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A History of the Northern Ireland Labour PartyDemocratic Socialism and Sectarianism$
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Aaron Edwards

Print publication date: 2009

Print ISBN-13: 9780719078743

Published to Manchester Scholarship Online: July 2012

DOI: 10.7228/manchester/9780719078743.001.0001

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Re-appraising the origins of the ‘consensus-forming strategy’, 1945–58

Re-appraising the origins of the ‘consensus-forming strategy’, 1945–58

Chapter:
(p.30) 2 Re-appraising the origins of the ‘consensus-forming strategy’, 1945–58
Source:
A History of the Northern Ireland Labour Party
Author(s):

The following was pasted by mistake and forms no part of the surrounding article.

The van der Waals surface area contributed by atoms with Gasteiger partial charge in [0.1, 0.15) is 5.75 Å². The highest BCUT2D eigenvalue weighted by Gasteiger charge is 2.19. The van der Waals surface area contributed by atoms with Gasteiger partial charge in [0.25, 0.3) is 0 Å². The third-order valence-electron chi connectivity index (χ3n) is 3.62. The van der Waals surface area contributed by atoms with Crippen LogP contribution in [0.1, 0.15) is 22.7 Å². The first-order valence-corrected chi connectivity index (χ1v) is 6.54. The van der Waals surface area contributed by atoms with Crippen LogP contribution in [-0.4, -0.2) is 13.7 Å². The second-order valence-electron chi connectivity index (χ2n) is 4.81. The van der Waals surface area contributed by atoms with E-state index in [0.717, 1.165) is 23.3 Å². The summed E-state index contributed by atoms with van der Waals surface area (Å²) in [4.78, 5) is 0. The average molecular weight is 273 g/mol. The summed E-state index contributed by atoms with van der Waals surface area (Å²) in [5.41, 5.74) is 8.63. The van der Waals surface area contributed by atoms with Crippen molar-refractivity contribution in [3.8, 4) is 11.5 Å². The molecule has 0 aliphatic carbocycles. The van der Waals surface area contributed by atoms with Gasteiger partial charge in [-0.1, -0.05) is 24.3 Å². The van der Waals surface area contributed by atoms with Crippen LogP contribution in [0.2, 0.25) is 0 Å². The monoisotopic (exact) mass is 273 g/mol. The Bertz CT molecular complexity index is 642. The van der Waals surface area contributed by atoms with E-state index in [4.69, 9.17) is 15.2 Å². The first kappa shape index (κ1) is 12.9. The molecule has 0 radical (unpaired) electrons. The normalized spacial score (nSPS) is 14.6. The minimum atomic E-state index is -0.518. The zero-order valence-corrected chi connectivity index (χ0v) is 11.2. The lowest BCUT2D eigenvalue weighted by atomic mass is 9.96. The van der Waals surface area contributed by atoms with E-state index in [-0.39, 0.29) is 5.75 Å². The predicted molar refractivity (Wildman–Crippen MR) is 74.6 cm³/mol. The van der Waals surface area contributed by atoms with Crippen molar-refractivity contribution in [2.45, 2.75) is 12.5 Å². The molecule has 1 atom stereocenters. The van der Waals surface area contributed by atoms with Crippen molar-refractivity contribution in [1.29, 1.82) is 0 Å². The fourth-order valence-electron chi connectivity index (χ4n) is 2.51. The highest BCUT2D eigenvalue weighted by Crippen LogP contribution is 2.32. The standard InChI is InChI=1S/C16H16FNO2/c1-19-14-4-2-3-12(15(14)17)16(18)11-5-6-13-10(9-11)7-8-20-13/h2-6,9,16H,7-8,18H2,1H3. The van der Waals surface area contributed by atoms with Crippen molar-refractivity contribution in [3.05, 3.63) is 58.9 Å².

Aaron Edwards

Publisher:
Manchester University Press
DOI:10.7228/manchester/9780719078743.003.0003

An extension of the British social welfare state to Northern Ireland and the tackling of acute unemployment were huge undertakings for the Unionist administration. The Anti-Partition League of Ireland (APL) was ‘inspired by hopes of major political changes in the post-war world and in particular by the election to power of the Labour Party’. Northern Ireland Labour Party (NILP) agitation on unemployment failed to reach the kind of tempo it would display in 1956–58. By 1957–58, the storm that had been brewing finally broke, leaving 10% of the province's workforce unemployed. The NILP was well disposed to offer its guidance and support to those laid-off workers. 1953 may have been the year that witnessed the first tentative steps to square NILP policies. Protestant workers had clearly suffered economic impoverishment at the hands of an ‘inept’ Unionist regime.

Keywords:   Northern Ireland Labour Party, Northern Ireland, British social welfare state, unemployment, Unionist, Anti-Partition League of Ireland, Protestant

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